The problem is, of course, obscured by arguments about unemployment. We are asked if we want foreign workers to take jobs away from British workers, and on the surface it looks like a reasonable point of view. Actually it is baseless. It is true that if an Italian waiter comes to London he may get a job in preference to a British waiter, just as hundreds of thousands of British workers have in the past managed to get jobs in America and many other foreign countries. But unemployment in the mass is not caused by the size of the population and does not increase because the population is increased, whether by births or by immigration. Capitalism everywhere normally has its unemployed, no matter what the population figures may be. If unemployment disappeared, then the workers would be able to demand more wages, and this would reduce profits to the vanishing point. Unemployment is, therefore, a capitalist necessity. The capitalist himself deliberately creates it by installing labour-displacing machinery in the effort to keep costs down and profits up.

The truth is that capitalism to-day is an anti-social arrangement and produces anti-social ideas, even contradictory ones. Human beings intelligently carrying on the production of wealth for all to consume would welcome additional willing hands, quite apart from the natural desire to give refuge to the persecuted. Instead, the competitive struggle arising out of capitalism makes the worker shun his foreign fellow-workers in distress, and makes him welcome the wealthy idlers born at home or abroad who consume the wealth produced by the working-class without giving any help in the process of production.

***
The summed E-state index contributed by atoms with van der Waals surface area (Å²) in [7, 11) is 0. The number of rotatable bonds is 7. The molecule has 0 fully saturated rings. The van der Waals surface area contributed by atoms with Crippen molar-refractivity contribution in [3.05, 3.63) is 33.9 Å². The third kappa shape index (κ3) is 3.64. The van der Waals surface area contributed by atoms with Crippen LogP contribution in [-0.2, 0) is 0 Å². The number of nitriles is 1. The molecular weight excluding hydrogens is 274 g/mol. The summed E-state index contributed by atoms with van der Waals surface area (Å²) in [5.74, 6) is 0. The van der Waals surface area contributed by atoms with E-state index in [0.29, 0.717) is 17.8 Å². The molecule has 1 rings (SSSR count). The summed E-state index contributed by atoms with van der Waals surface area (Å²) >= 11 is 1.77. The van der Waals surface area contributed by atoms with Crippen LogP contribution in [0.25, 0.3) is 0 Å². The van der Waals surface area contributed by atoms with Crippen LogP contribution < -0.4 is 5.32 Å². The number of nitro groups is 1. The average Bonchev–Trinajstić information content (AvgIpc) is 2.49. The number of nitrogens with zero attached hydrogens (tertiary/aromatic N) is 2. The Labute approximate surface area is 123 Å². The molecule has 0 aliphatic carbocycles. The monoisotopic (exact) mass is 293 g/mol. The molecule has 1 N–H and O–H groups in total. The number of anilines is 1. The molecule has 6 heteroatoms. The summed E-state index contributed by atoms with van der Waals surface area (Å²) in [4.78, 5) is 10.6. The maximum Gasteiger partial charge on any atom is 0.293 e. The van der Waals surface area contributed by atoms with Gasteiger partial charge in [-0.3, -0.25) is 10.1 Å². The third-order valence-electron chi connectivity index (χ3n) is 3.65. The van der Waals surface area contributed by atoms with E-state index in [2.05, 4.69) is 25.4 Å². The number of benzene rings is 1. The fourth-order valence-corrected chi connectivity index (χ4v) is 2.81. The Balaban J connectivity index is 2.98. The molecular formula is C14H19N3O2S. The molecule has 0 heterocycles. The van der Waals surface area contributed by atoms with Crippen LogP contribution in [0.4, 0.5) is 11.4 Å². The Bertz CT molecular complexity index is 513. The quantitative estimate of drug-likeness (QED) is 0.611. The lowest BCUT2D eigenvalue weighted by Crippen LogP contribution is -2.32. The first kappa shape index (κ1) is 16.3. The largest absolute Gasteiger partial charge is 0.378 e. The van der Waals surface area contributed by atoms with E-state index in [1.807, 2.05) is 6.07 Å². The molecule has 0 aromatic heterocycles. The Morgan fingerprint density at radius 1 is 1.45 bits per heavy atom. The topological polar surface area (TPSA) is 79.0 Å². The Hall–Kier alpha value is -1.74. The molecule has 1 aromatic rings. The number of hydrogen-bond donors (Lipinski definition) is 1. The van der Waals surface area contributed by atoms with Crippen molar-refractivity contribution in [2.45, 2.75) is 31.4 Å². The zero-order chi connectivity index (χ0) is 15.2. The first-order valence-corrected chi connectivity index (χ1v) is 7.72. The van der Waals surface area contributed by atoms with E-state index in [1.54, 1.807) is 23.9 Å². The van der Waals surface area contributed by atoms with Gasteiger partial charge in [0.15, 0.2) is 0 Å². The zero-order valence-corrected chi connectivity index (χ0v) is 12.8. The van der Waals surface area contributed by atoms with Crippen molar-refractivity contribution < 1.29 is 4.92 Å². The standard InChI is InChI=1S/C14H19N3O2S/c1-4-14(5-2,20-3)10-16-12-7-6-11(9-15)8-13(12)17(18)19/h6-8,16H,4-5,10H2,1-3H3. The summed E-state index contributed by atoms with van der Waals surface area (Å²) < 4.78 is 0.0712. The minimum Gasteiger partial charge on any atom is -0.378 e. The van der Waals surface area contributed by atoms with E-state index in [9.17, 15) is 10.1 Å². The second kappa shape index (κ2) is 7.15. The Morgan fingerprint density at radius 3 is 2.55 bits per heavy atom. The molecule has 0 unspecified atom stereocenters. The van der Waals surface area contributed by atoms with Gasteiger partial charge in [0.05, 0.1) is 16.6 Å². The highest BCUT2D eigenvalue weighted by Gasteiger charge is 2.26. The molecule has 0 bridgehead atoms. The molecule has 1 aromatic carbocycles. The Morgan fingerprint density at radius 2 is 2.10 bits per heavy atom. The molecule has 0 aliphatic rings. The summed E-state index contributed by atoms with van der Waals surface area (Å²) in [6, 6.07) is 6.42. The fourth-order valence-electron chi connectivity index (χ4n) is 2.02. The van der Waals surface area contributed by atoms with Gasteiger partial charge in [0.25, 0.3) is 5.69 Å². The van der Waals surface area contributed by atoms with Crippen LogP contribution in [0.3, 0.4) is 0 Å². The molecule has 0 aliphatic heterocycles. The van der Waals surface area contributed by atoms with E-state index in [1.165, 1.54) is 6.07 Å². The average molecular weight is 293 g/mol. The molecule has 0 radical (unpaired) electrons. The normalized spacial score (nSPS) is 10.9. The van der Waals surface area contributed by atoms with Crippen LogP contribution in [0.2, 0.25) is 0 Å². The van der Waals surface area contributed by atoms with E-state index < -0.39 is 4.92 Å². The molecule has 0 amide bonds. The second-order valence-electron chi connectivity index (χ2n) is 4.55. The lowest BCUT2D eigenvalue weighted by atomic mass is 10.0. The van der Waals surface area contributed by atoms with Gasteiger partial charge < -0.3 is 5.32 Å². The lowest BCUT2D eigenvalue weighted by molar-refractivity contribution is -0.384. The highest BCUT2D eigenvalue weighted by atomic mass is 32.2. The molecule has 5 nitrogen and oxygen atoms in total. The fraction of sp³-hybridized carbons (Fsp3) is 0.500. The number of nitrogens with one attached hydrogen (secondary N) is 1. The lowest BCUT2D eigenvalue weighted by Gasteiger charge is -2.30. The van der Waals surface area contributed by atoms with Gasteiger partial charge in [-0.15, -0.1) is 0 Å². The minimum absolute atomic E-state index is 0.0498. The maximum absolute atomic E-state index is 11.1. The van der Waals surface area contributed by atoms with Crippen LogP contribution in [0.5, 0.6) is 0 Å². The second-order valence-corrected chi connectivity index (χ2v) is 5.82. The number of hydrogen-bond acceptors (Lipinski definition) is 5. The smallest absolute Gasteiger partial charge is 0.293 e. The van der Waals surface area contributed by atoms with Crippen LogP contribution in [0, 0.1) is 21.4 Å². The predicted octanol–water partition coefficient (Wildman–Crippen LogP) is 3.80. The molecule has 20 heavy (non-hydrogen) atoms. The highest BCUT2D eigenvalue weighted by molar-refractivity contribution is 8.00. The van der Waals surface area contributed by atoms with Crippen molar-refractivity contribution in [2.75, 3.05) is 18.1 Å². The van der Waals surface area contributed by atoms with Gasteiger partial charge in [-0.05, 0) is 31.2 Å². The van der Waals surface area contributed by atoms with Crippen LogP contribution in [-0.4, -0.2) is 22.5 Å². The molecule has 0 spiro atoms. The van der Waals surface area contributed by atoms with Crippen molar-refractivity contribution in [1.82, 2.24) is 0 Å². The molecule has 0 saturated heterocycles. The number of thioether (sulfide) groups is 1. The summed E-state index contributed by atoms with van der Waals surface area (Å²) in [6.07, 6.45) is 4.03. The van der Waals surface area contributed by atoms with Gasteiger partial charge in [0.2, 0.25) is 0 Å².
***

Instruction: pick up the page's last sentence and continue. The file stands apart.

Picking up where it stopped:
As for contradictory ideas born of capitalist economic contradictions we see the very newspapers and public men who are now crying out about the falling birth rate and consequent decline of population opposing the entry of able-bodied, industrious refugee whose numbers would help to arrest the decline.

A few years ago these same people—before the scientists got busy on population trends—were preaching smaller families as a way to get rid of unemployment. Now they first forget the unemployment and demand larger families, then remember the unemployment again as a reason for keeping out the poor refugees (but not the Baron Franckensteins). 

A Ghost of the Past (1938)

From the September 1938 issue of the Socialist Standard

As a propagandist, the present writer has recently met with some violent abuse from Communists when referring to the changing policies of the Communist Party. The abuse has often reached the point of accusing the S.P.G.B. and its speakers of deliberate lying and even of fabricating evidence of the Communist Party's past hostility to the Labour Party. A case in point which provokes Communists to accuse us of lying is reference to a statement made in 1930 by Mr. H. Pollitt, which encouraged Communists to break up Labour meetings. Mr. Pollitt's statement is so often denied at our meetings that there can be no harm in reproducing it. It appeared in The Daily Worker on January 29th, 1930, and reads: —
"A Labour meeting should not be allowed to be held anywhere. This will bring us into conflict with the Authorities, but must be done. The Daily Worker will lead the revolutionary workers boldly and openly against this Government of scoundrels and agents of capitalism."
Perhaps, quite naturally, in view of the Communist Party's present genteel drawing-room methods of wooing the Labour Party, any evidence of its apostasy is likely to arouse hatred.
Sammy Cash

Material World: No Peace in the Pacific (2015)

The Material World Column from the September 2015 issue of the Socialist Standard

After Costa Rica’s civil war in 1948, Jose Figueres, the then president of Costa Rica, abolished the army, took a sledgehammer and began the demolition of the nation's military headquarters. That fundamental decision was enshrined in the 1949 Constitution. To this day, Costa Rica has no army, navy or air force, no heavy weapons of any kind but instead they have the Fuerza Pública (Public Force) responsible for law enforcement and border patrol.